So where’s the line drawn between unregulated and fully regulated markets? Honestly, I’m thinking it’s kind of a gray area more and more, though I have been pretty adamant about pure, 100% free markets until recently. And I also believe that it may depend on the sector of the economy and not just an all or nothing kind of thing. I’m still formulating my thoughts on this and nothing is very cohesive yet as to my opinion only because these are recent thoughts I’ve had in light of this economic crisis. But events over the past decade, particularly recently, have really made me question pure capitalism without any government regulation or oversight.

There has been another issue that has come to light in my mind that further shows where the government may be needed to step in: network neutrality.

As a worker in the IT world, as with people in other lines of work, I know things that workers outside of my field do not know. I have an inside look I guess you could say. I see and understand things that others find an enigma, just as I find Greek and Hebrew to be an enigma and rely on scholars and theologians to help me understand what Scripture, in the original text, is saying. (Not saying I’m the equivalent of a scholar in the IT field). I would never presume that I know or fully comprehend the Greek language unless I had studied it to some degree or another. I’m not boasting, or saying I’m great because I know IT and others don’t, so don’t take me the wrong way. Nor am I saying I know everything pertaining to my field, for I only know an inkling. I’m making a point to say that sometimes others talk as if they are in the same line of work as someone else when in reality they have no idea what they are talking about.

And that brings me to net neutrality. The fundamental way to explain this is to say that ISP’s (or internet services providers, e.g. Charter, AT&T, Time Warner, Comcast, etc.) are increasingly working to limit what you can and cannot view and what services you can and cannot use for their own profit (i.e. you would pay more to get more services, versus the current model where internet access is open for all services). Now the free market in me wants to say that companies should be allowed to gain from their business dealings, no matter what.

However, what happens when a company seeks to stop certain services from being utilized by a consumer? Well, fine, switch internet providers then, right? But what happens when you don’t have access but to only one provider? And what happens when all of them are doing the same blocking and stifling the use of a potentially great service or protocol that you can’t use now? And even further, what if those services could be used by developers for further innovation and progress in the realm of internet services?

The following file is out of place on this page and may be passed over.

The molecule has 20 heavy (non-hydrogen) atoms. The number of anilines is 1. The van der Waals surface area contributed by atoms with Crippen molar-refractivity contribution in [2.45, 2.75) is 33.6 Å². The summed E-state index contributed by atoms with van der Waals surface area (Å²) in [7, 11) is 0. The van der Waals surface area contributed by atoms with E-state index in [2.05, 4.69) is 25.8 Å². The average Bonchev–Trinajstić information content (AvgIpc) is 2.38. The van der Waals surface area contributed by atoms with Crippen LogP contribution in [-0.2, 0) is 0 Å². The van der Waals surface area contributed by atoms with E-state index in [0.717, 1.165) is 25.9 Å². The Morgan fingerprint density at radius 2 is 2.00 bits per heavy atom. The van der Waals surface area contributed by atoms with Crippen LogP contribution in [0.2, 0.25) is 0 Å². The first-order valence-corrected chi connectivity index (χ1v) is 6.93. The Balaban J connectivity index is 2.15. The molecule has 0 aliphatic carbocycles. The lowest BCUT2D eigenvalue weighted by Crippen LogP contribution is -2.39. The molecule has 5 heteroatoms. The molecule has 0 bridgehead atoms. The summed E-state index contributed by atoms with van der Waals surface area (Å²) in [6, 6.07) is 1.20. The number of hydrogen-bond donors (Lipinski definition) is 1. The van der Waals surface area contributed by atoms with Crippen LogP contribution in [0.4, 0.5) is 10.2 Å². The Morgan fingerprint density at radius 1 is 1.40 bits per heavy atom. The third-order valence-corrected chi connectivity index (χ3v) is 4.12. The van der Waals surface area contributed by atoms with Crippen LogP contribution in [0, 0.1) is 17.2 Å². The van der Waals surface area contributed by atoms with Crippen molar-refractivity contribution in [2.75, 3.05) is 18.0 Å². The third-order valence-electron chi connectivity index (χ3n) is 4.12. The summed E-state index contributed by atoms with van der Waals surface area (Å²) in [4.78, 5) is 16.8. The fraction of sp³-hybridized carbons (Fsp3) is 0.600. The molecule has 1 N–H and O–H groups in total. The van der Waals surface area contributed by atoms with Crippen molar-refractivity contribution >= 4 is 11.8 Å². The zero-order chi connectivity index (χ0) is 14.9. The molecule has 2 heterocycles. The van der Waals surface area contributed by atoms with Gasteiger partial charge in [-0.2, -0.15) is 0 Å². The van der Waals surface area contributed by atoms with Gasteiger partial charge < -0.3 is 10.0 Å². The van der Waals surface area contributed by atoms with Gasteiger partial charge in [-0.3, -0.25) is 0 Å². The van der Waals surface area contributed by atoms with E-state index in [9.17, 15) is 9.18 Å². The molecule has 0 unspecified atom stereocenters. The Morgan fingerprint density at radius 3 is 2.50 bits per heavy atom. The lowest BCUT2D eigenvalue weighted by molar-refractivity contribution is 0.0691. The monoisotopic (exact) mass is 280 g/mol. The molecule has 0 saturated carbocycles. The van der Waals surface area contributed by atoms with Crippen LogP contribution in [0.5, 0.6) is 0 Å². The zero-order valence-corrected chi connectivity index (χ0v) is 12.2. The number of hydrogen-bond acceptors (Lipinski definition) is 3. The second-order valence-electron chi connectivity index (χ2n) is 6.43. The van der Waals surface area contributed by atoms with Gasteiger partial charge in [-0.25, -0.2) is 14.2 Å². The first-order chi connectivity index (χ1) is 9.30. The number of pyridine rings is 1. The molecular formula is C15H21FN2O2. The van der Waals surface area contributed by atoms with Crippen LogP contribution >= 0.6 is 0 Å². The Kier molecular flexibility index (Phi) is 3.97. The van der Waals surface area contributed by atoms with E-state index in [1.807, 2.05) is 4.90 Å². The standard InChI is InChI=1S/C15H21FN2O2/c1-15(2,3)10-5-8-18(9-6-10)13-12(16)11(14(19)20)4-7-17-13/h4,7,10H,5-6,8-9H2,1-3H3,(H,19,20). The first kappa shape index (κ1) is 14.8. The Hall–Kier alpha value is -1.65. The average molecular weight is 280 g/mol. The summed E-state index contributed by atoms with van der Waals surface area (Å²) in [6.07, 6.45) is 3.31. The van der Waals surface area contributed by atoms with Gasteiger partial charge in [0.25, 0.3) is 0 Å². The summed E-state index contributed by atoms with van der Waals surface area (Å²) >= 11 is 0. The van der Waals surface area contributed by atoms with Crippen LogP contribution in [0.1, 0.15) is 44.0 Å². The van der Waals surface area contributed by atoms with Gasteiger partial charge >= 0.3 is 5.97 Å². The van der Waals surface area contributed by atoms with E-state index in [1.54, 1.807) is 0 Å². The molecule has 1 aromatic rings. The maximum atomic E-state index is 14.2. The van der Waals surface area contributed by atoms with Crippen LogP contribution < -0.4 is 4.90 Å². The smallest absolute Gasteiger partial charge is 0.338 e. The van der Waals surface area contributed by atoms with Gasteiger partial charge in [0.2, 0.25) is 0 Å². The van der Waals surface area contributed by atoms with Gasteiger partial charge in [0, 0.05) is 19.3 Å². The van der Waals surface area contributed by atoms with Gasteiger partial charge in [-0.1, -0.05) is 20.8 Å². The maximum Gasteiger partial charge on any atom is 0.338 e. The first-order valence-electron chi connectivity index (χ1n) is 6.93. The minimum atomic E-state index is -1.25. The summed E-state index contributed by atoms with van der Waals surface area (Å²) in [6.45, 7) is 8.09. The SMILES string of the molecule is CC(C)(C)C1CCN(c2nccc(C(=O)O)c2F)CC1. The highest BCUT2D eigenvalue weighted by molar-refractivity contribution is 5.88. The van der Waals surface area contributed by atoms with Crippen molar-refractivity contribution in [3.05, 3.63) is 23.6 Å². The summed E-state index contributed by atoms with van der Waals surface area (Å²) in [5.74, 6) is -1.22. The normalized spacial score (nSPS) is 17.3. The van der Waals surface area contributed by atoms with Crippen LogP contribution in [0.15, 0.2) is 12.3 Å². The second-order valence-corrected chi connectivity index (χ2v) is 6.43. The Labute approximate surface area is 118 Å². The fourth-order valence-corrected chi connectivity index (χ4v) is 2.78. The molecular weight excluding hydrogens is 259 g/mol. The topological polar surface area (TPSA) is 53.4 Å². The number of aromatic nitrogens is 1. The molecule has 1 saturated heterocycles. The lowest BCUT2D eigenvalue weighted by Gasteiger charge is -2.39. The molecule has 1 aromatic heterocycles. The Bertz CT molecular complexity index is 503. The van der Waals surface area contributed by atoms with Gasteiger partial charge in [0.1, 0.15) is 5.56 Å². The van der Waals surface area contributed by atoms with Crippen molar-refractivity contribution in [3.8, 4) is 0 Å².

Net neutrality would be law that forces ISP’s to leave the internet network services open, mandating they not interfere with the accessibility of certain protocols and services developed for the internet (that’s about as simple as I can explain it; I would get technical, but that’s outside the scope of what I’m saying). In my view, this would actually promote competition and keep the ISP’s personal interests at bay for the sake of the consumer. A free and unfettered internet (through legislation) would actually promote innovation and competition with other services. Free marketers cry out that this is just smoke and mirrors for government censorship of certain sites, yet it really is the opposite: it’s keeping the internet open from the likes of the medium you access it through, your ISP, and locking down what you can and can’t do. You see, once again, if net neutrality doesn’t pass, instead of the government having control over what you do (the fear of pure free marketers), the corporations do instead. How about the government checking companies to make sure they are not stifling communication and innovation?

I point that out to say that sometimes, in order to preserve freedom, the government may need to step in to keep the people responsible for your access from blocking the very consumers and citizens they are bringing a service to. Am I wrong? Maybe. I’ve only recently started thinking through all of this and wouldn’t mind some input. But sometimes, like in the financial sector and the tech sector (specifically internet access) government regulation can be a good thing and help the citizens. However, at the same time, it can be a bad thing if it’s too much.

So ultimately I’m coming to the idea we may need checks and balances in our economic system to maintain a prosperous and growing economy that keeps executives from making reckless decisions as well as stifling innovation and technological progress.